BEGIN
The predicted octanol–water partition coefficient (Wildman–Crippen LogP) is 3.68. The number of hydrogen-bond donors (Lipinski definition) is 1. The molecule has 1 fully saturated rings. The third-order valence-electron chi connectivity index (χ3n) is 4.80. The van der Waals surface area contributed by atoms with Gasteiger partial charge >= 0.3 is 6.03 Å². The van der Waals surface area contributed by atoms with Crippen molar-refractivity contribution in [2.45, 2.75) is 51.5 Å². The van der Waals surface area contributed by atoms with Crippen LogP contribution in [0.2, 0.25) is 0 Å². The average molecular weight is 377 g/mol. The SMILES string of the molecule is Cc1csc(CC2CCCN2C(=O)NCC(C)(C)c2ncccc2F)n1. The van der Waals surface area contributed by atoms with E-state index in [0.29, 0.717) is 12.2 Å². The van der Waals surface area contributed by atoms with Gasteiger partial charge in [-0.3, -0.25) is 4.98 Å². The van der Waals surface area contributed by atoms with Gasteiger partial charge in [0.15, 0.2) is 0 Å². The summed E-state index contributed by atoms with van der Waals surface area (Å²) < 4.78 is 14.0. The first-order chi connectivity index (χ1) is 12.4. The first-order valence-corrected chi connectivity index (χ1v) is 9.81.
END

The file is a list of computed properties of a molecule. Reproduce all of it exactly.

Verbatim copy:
The predicted octanol–water partition coefficient (Wildman–Crippen LogP) is 3.68. The number of hydrogen-bond donors (Lipinski definition) is 1. The molecule has 1 fully saturated rings. The third-order valence-electron chi connectivity index (χ3n) is 4.80. The van der Waals surface area contributed by atoms with Gasteiger partial charge >= 0.3 is 6.03 Å². The van der Waals surface area contributed by atoms with Crippen molar-refractivity contribution in [2.45, 2.75) is 51.5 Å². The van der Waals surface area contributed by atoms with Crippen LogP contribution in [0.2, 0.25) is 0 Å². The average molecular weight is 377 g/mol. The SMILES string of the molecule is Cc1csc(CC2CCCN2C(=O)NCC(C)(C)c2ncccc2F)n1. The van der Waals surface area contributed by atoms with E-state index in [0.29, 0.717) is 12.2 Å². The van der Waals surface area contributed by atoms with Gasteiger partial charge in [-0.3, -0.25) is 4.98 Å². The van der Waals surface area contributed by atoms with Gasteiger partial charge in [0.15, 0.2) is 0 Å². The summed E-state index contributed by atoms with van der Waals surface area (Å²) < 4.78 is 14.0. The first-order chi connectivity index (χ1) is 12.4. The first-order valence-corrected chi connectivity index (χ1v) is 9.81.